~Show People~
~360-8: Marion Davies & Dell Henderson~

Marion Davies ...  Peggy Pepper / Herself
William Haines ...  Billy Boone
Dell Henderson ...  General Marmaduke Oldfish Pepper
Paul Ralli ...  Andre Telefair
Tenen Holtz ...  Casting director
Harry Gribbon ...  Jim - Comedy Director
Sidney Bracey ...  Dramatic director
Polly Moran ...  Peggy's maid
Albert Conti ...  Producer
Renée Adorée ...  Herself - at Banquet (uncredited)
George K. Arthur ...  Himself - at Banquet (uncredited)
Eleanor Boardman ...  Herself - clip from 'Bardelys the Magnificent'
Charles Chaplin ...  Himself - Autograph Seeker (uncredited)
Lew Cody ...  Himself - at High Art Studios (uncredited)
Ray Cooke ...  Director's Assistant (uncredited)
Karl Dane ...  Himself - at Banquet (uncredited)
Douglas Fairbanks ...  Himself - at Banquet (uncredited)
Bess Flowers ...  Undetermined Bit Role (uncredited)
John Gilbert ... Himself (uncredited) (also archive footage)
Elinor Glyn ...  Herself - at High Art Studios (uncredited)
Pat Harmon ...  Studio Gateman (uncredited)
William S. Hart ...  Himself - at Banquet (uncredited)
Leatrice Joy ...  Herself - at Banquet (uncredited)
Rod La Rocque ...  Himself - at Banquet (uncredited)
Lillian Lawrence ...  Comedy Player at Farewell Banquet (uncredited)
Mae Murray ...  Herself - at Banquet (uncredited)
Louella Parsons ...  Herself - at Banquet (uncredited)
Kalla Pasha ...  Comic chef (uncredited)
Aileen Pringle ...  Herself - at Banquet (uncredited)
Bert Roach ...  Heavyset man in casting agency (uncredited)
Dorothy Sebastian ...  Herself - at Banquet (uncredited)
Rolfe Sedan ...  Portrait Photographer (uncredited)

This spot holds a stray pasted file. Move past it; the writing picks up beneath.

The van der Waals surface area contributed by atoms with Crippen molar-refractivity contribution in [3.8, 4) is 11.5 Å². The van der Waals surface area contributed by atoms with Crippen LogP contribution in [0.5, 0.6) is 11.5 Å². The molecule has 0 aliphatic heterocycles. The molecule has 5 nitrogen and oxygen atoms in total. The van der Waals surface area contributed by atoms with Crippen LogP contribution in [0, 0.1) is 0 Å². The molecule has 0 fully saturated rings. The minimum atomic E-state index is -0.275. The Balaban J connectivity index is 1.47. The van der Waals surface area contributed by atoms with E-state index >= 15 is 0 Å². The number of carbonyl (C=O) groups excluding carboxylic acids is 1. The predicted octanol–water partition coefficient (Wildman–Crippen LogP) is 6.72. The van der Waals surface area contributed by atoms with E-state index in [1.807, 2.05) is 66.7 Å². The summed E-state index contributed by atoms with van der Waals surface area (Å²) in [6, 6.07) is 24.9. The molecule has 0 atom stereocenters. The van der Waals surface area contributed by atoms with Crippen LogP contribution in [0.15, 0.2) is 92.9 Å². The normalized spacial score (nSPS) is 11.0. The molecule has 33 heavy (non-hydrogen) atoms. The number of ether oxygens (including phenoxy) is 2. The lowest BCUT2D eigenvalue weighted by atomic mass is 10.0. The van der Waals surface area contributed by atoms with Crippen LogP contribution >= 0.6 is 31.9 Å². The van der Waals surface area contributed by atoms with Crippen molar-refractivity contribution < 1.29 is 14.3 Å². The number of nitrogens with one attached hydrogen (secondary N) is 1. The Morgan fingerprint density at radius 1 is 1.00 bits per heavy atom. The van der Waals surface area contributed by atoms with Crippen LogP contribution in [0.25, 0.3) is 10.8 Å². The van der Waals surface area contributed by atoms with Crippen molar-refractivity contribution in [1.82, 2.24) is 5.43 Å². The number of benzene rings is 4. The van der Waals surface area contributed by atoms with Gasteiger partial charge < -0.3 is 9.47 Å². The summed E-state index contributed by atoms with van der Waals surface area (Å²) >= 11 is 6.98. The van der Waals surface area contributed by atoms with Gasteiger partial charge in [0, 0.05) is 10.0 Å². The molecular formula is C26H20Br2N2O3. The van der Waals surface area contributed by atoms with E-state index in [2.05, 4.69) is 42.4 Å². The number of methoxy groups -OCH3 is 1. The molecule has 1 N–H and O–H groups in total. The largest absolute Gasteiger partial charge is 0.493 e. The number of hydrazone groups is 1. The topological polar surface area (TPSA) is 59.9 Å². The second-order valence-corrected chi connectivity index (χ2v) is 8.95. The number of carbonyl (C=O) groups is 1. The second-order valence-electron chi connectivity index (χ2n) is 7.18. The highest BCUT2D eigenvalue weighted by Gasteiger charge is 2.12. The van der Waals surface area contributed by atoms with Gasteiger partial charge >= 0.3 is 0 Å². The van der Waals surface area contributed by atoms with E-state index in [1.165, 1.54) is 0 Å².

Norma Talmadge ...  Herself - at Banquet (uncredited)
Estelle Taylor ...  Herself - at Banquet (uncredited)
Dorothy Vernon ...  Comedy Player at Farewell Banquet (uncredited)
King Vidor ...  Himself (uncredited)
Coy Watson ...  Messenger Boy (uncredited)
Claire Windsor ...  Herself - at Banquet (uncredited)
~John Gilbert & Marion Davies~
~Plot Synopsis~
This Marion Davies vehicle was loosely inspired by the career of Gloria Swanson. Davies plays
would-be starlet Peggy Pepper, who arrives at the gates of MGM Studios with her dad Colonel
Pepper (Dell Henderson) in hopes of becoming a great dramatic actress. Instead, she a scores a
hit as an ingenue in the slapstick comedies starring the effervescent Billy Boone (William Haines).
As the audience rocks with laughter during the preview of Peggy's first film (no one is more
enthusiastic than her director Harry Gribbon), she sits in sullen silence, insisting to Billy that
some day she'll invoke tears instead of laughter. This doesn't seem likely, inasmuch as Peggy can't
even cry on cue (her director is forced to peel onions outside of camera range to achieve the
desired emotion), but the tenacious young actress finally manages to win favor in dramatic roles.
Inevitably, this causes a strain on her budding romance with Billy, and the couple slowly drifts
apart. Now the unchallenged Queen of the Cinema, Peggy -- billing herself as Patricia Pepoire --
prepares to marry her oily leading man Andre (Paul Ralli), but mischievous Billy disrupts her
fancy wedding. She angrily tosses Billy out of the house, realizing only when it's too late that she's
still in love with him. But in the final scene, the hero and heroine are accidentally reunited on the
set of a WWI picture directed by King Vidor (who also directed Show People). Two versions of
Show People are currently available for TV; the "stretch-framed" Kevin Brownlow-David Gill
restoration, with a new orchestral score by Carl Davis, and the original MGM release version,
outfitted with a lively music and sound-effects track.

Plot Synopsis by Hal Erickson, AllMovie.com
Directed by: King Vidor

Written by:
Agnes Christine Johnston - writer
Ralph Spence - titles
Laurence Stallings - writer
Wanda Tuchock - story
~Remaining Credits~

Production Company: Metro-Goldwyn-Mayer &
Cosmopolitan Productions

Distribution Company: Metro-Goldwyn-Mayer

Produced by: Marion Davies, King Vidor & Irving Thalberg
Cinematography by: John Arnold  
Film Editing by: Hugh Wynn    
Set Decoration by: Cedric Gibbons
Costume Design by: Henrietta Frazer  
Assistant Director: Will Sheldon  
Assistant Camera: Gordon Avil  

Length: 9 Reels
Runtime: 78 Minutes
Released: November 28, 1928
Premiere: New York November 10, 1928